Some users seem to encounter a network detection issue after upgrading from Windows 10 where one or more computers connected to the network do not appear. Microsoft removed the HomeGroup feature with Windows 10 v1803 and this could be a possible reason for the problem.
However, the upgrades are not the only possible cause. A problem with your network settings or adapters can also prevent your computer from appearing on the network. Fortunately, there are a few simple solutions you can try to solve this problem.
Enable network discovery
This is the first thing to check. If network discovery is turned off on your computer, your Windows 10 PC will not be visible to other devices on the network and vice versa.
You can check if network discovery is disabled by pressing . to click Network in the left pane of File Explorer.
If you see an error message that says “Network discovery is disabled. Network computers and devices are not visible. Enable network discovery in Network and Sharing Center,” network discovery is disabled on your computer.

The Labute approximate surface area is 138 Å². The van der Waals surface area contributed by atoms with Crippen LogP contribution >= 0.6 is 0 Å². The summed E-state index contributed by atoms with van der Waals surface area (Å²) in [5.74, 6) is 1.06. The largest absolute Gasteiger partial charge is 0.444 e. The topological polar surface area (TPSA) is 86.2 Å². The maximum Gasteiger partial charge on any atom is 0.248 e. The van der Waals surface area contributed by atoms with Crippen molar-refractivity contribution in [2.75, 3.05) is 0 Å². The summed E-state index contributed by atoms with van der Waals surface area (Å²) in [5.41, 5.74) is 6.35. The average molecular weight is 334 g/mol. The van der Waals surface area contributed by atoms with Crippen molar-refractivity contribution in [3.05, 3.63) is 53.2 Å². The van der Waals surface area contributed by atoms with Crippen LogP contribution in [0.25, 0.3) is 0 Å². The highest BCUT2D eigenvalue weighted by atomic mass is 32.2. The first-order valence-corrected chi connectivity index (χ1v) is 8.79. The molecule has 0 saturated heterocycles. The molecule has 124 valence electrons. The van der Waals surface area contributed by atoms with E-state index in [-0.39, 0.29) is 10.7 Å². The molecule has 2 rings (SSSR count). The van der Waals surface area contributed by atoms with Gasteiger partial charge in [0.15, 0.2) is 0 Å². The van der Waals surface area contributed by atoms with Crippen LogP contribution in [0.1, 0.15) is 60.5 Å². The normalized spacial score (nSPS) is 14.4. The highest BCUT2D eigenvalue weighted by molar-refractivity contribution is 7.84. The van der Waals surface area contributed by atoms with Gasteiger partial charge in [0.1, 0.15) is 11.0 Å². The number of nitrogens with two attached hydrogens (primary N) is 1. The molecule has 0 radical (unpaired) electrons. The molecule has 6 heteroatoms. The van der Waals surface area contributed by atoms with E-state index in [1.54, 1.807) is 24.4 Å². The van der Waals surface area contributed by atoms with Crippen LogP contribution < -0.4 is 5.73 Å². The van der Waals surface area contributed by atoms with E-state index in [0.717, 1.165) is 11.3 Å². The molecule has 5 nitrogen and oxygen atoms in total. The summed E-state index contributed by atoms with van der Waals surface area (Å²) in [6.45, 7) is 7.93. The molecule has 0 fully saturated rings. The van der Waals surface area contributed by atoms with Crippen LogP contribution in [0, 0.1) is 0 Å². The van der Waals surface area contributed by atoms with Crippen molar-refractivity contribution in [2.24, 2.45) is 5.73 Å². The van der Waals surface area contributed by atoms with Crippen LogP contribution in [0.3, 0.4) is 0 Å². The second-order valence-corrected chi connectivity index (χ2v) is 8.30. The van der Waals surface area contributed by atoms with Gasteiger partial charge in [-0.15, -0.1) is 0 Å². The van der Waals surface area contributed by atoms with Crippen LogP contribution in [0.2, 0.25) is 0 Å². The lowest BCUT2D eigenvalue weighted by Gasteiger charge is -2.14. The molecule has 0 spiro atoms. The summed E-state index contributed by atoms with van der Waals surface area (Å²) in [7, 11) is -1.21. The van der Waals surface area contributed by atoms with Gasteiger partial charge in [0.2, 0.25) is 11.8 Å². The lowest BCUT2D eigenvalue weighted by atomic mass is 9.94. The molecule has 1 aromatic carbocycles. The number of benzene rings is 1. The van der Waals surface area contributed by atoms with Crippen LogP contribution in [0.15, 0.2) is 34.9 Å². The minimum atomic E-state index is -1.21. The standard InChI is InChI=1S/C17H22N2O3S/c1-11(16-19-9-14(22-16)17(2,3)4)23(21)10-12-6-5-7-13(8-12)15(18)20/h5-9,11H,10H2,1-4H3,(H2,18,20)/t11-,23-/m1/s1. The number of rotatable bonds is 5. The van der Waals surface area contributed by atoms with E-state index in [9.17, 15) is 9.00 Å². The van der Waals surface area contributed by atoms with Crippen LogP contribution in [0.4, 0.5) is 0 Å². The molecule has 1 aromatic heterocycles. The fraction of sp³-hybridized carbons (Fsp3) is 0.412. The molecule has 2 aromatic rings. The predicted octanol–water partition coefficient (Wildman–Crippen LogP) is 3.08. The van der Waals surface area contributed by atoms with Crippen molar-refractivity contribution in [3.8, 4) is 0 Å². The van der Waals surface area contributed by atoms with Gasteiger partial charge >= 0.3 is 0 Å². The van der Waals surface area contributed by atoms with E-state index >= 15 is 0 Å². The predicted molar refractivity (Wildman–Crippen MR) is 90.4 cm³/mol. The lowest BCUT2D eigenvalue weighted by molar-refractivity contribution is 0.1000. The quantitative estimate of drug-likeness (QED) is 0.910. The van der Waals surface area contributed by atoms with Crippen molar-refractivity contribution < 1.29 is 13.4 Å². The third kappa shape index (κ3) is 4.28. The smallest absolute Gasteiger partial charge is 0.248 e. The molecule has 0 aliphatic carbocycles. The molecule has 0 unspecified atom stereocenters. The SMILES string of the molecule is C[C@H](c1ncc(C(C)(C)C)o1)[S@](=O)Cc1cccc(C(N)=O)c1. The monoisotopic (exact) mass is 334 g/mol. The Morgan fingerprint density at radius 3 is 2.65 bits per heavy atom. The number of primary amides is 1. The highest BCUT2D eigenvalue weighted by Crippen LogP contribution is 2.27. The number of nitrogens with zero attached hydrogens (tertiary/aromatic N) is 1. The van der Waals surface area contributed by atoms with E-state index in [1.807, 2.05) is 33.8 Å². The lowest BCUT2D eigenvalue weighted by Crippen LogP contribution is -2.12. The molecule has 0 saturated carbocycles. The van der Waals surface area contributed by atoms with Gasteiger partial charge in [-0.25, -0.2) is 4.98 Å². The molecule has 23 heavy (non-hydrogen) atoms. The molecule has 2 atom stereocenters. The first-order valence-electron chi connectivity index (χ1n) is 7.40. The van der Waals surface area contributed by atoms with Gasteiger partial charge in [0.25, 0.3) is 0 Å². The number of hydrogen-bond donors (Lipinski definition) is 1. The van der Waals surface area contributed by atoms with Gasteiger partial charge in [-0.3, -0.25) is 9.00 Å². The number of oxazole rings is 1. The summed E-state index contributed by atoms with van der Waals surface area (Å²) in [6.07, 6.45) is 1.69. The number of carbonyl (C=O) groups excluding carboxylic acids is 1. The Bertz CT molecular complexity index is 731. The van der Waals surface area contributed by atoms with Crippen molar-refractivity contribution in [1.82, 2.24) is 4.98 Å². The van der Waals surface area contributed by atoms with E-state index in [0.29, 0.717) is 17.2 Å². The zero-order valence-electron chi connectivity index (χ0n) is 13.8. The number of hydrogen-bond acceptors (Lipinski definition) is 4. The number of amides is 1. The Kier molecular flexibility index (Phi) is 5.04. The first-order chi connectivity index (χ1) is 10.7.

To enable network discovery:
- Press Ctrl + Rtype checkand press Enter to open the Control Panel.
- Navigate to Network and Internet † Network Center†
- Select Change advanced sharing settings from the left side of the screen.
- To search Network discovery settings under the Private network profile. In addition, check that the radio button Enable network discovery (and not Disable network discovery) is selected and the check box for the Enable automatic configuration of network connected devices option is checked.
- Then enable the following under the All networks section:
- Enable file and printer sharing to allow read and write access to all public folders for all computers on the network
- If your network has devices with older Windows versions, select: Enable file sharing for devices that use 40- or 56-bit encryption†
- If you trust all devices on the network, you can also: Disable password protected sharing†
- Select Saving Changes and close the window.
Restart the PC and check if you can now see network connected devices in Explorer † Network†
Verify that the required services are running